That time I drove from Cairns to Melbourne

FB cairns to melb

I LIKE to keep a positive attitude about life. I also like to think I can handle most situations with a little bit of joy, and I’m definitely always up for an adventure. But I remember this time, many moons ago (a few months), when I decided to drive from one end of Australia to the other.

You’ll see so much of the country, they said. It’ll be fun, they said.

But no. NO. It was actually the worst. idea. ever. The worst thing since non-sliced bread.
Even worse than the time I decided to drive four hours to Townsville and four hours back to Cairns at 7 at night to pick up two fellow New Zealanders that I met on a flight from Auckland earlier that day. (I’m not that irresponsible, Mum, that never happened). (Yes it did).

To make this 3500-ish kilometre drive worse, I didn’t even want to leave Cairns. But with my job being made redundant I had little choice but to move from my favourite paradise to the chilly climes of Ballarat, which is about an hour inland from Melbourne, for a new job.

So with all of my possessions crammed into every tinsy gap in my car, and the mother-load of coconut M&Ms, I left Cairns on that fateful, gloomy day. Except it wasn’t actually gloomy. It was lovely and sunny. Damnit.

I was Melbourne-bound in probably the most independent move I have ever made, with a very vague idea of where the hell I was actually meant to go.

Changing landscapes of Australia
The changing landscapes of Australia, through Queensland, New South Wales and Victoria. As seen over my dashboard.

I’m sure many people think something like this would be the ultimate road trip. Wahoo I can sing at the top of my lungs, eat candy all day long and pick up hitchhikers who will become my life-long friends!

Sure, I sang at the top of my lungs. And I ate a hell of a lot of chocolate and lollies. Because what healthy snacks can you buy from the gas station? I mean, really? Nobody wants those brown and spotty bananas they’ve had sitting in their fancy fruit basket for a week. And muesli bars? This isn’t primary school morning tea. This driving is serious bu’nizz.

Facebook post Mackay

But do you know what lots of sugar and 90s music does to your insides? I will tell you what sugar and 90s music does to your insides. It destroys them. My tongue was practically bleeding after the amount of M&Ms sugary coating it was subjected to. And my voice? In an MMMBop it was gone. In an MMMBop it was not there.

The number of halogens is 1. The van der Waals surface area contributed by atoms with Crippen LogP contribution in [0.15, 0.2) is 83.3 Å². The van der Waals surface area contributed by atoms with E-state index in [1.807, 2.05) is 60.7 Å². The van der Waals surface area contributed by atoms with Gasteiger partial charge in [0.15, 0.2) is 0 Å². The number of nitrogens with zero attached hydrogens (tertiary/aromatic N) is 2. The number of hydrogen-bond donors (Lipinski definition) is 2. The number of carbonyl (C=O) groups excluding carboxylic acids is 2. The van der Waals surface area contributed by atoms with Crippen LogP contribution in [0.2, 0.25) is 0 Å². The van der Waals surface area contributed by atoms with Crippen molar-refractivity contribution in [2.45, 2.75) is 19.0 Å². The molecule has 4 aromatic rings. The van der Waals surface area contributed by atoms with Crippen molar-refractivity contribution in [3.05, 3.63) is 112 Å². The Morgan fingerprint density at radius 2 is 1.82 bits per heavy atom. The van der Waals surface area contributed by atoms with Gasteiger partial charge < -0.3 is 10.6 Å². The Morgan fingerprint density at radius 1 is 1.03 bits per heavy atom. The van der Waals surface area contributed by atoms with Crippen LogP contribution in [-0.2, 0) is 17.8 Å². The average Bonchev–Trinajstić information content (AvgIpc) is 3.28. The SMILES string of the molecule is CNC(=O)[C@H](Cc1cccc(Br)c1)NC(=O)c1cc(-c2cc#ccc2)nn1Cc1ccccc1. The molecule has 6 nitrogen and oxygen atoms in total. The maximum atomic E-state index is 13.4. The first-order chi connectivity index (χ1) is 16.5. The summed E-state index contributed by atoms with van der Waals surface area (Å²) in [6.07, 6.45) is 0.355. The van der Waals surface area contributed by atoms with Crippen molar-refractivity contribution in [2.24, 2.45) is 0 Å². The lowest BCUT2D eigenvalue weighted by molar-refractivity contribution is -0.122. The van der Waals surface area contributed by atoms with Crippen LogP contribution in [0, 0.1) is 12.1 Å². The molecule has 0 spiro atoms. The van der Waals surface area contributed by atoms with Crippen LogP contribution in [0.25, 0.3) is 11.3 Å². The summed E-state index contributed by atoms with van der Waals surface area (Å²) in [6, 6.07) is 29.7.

The fizzy drink put some serious pressure on the old bladder area. I really did exercise my skill as a woman to hold on for hours on end when needing to pee. Stopping off at roadside toilets, also known as Murderer Hangouts, was not one of my fave things to do. I am not sure about Roadside Murderer etiquette when it comes to broad daylight toilet stabbings but those were some of the quickest and most cautious tinkles I’ve ever taken. Hand washing was just too risky in some of those dodgy wee towns I went through. I mean, what kind of name is Grong Grong? Ever been to Gin Gin? Or Alligator Creek? Yeah, it’s the Central Queensland version of Wolf Creek. Hygiene? Ain’t nobody got time for that.

Road train
Road trains. I spent a lot of time looking at these. And being far too afraid to pass them. And having their tires explode in front of me.

But I’m going to be honest, I was probably the most hazardous thing on Australian roads for those five days. There was a serious amount of tears going on. Leaving was emotional enough. But looking at Google Maps to see I still had 400km to go, after already having been driving for five hours – that was some mega tear-inducing stuff.

The first day I drove only 348km to Townsville, which is also known as Babesville, or Bicepstown, to stay with my equal prettiest friend, Melface.

My next journey was from T’ville to Rockhampton, a rough 716km, where I stayed in a luxurious (horrid) roadside motel for $WayTooMuch.

Fatigue zone sign
Cheers, Queensland Government. I do love trivia.
Fatigue zone

Then it was another 643km to Brisbane the day after. It’s safe, or rather unsafe, to say I was quite fatigued by this point. Thanks Queensland Government for Fatigue Zone trivia game signs alongside the road though.

‘Highest mountain in Queensland?’, they ask. I spent the rest of the trip searching for the answer sign, which never appeared. Excellent work on keeping me alert, indeed.

Driving through Brisbane was possibly the most traumatising experience of my life. More tears. Many more tears.

From Brisbane I had planned my biggest day of crossing the border into New South Wales and spending the night in Dubbo, which was a massive 857km. But alas (I’ve always wanted to say that word – not as satisfying as I expected) – I came down with the flu.

Facebook post on Brisbane

After six hours of driving behind road trains and grey nomads and their caravans, feeling very ill and absolutely balling my eyes out the whole way, I gave up at the 470km mark in a small town called Moree, where I stayed the night in a lovely motel called the Golden Harvest Motor Inn.

And then came the final day.

I have fuzzy eyes just thinking about it. Or maybe that’s because I’ve been writing for far too long.

On that last, fateful, gloomy day, I drove 1207km from Moree to Melbourne, in about 16 hours, arriving at 2am the next day.

I don’t remember much from this time other than exploding truck tires, energy drinks and the lions and unicorns.

The moral of the story: Don’t drive from one end of Australia to the other. Alone. In five days. Ever.

The answer was Mount Bartle Frere. Now you can go to sleep.

Bartle Frere sign
I got it right.

What do you think?